The distinctive two-coloured patterned knitting which is widely known as ‘Sanquhar knitting’ takes its name from the small parish and ancient burgh of Sanquhar, located in the south of Scotland in Dumfries and Galloway, on the River Nith. The wool trade had been an important one in the coastal trading towns of Dumfries and Kirkcudbright since medieval times and by the 18th century Sanquhar had developed as an inland market centre. The Sanquhar Wool Fair, held in July, regulated the prices for the south of Scotland. The beginning of the 19th century saw the end of the prominence of hand-knitting in the local economy. Fortunately, the oral traditions carried on, passing from one generation to the next the skills necessary to continue this unique local craft. It was not until the 1960s that the main patterns were published by the Scottish Women’s Royal Institute.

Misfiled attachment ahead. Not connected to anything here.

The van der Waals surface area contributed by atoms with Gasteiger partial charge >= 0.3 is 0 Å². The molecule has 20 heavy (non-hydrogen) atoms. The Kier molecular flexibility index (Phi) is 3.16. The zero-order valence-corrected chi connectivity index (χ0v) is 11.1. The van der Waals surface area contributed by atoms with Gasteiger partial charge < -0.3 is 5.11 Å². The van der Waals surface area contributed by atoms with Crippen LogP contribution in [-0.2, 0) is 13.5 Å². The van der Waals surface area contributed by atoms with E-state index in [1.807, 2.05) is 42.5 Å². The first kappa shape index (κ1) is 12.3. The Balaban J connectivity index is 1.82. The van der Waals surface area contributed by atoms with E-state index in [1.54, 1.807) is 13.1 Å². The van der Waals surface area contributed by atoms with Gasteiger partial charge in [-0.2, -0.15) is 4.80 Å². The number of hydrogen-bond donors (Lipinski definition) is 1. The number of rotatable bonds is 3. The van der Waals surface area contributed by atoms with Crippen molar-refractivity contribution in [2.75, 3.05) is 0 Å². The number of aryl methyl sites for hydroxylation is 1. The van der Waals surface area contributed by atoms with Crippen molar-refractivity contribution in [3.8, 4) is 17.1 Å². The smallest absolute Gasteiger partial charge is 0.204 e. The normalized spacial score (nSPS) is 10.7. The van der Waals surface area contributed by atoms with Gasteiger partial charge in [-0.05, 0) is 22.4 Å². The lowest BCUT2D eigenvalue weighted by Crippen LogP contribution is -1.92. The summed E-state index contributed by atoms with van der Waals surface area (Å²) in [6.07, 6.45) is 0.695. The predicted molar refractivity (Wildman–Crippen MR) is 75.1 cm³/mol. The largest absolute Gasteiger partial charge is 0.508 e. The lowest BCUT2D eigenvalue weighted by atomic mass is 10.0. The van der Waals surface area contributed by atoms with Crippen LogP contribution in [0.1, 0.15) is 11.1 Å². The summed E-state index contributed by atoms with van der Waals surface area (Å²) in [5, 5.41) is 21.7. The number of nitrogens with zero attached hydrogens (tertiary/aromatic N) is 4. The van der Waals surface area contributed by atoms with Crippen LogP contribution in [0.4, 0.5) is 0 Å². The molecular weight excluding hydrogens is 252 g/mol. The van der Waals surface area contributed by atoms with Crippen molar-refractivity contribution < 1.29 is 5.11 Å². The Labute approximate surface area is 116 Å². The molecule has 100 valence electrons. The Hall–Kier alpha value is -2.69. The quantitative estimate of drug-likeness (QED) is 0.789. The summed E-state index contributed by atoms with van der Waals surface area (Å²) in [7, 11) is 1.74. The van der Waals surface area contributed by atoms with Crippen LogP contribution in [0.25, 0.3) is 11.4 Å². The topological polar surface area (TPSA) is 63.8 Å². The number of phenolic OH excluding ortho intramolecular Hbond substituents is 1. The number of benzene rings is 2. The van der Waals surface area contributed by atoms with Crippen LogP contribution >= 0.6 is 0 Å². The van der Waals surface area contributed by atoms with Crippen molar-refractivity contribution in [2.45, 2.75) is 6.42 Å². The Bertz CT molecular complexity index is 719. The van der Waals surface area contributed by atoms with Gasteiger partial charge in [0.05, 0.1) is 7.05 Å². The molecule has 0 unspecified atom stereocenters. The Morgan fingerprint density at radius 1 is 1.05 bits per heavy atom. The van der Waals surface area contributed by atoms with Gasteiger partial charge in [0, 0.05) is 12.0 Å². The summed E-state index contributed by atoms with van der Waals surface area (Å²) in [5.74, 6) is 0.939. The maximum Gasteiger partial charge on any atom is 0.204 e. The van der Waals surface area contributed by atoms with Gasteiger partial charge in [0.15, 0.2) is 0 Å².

Today, there are about a dozen known, named, traditional patterns with as many variations of cuff patterns. Some of these have interesting historical anecdotes as to their origins, such as the most popular and most commonly knitted one, the ‘Duke’. Patronage by the local gentry (the Queensberry and Buccleuch families) which was important economically in the 18th and 19th century, became a matter of prestige and honour in the 20th century. Visits to the Royal Burgh of Sanquhar by dignitaries and royalty, as well as honours conferred on people, have all been commemorated by the naming of a pattern or the presentation of a pair of gloves. One of the lesser known patterns is the ‘Glendyne’, knitted in 1922 by Jessie Wilson for Robert Nivison who, when elected to the peerage, took the title Lord Glendyne of Sanquhar. Another is the ‘Fleur de Lys’ reputed to date from the time of the Napoleonic Wars when French prisoners were in Sanquhar.
Now the dedicated knitters at the Japanese website tata-tatao-to have developed a pattern based upon the research they completed on an original glove. They do not claim certainty that their pattern incorporates the traditional techniques. Beware: this doesn’t look easy. But it sure is impressive! Good luck, and let the knitting begin!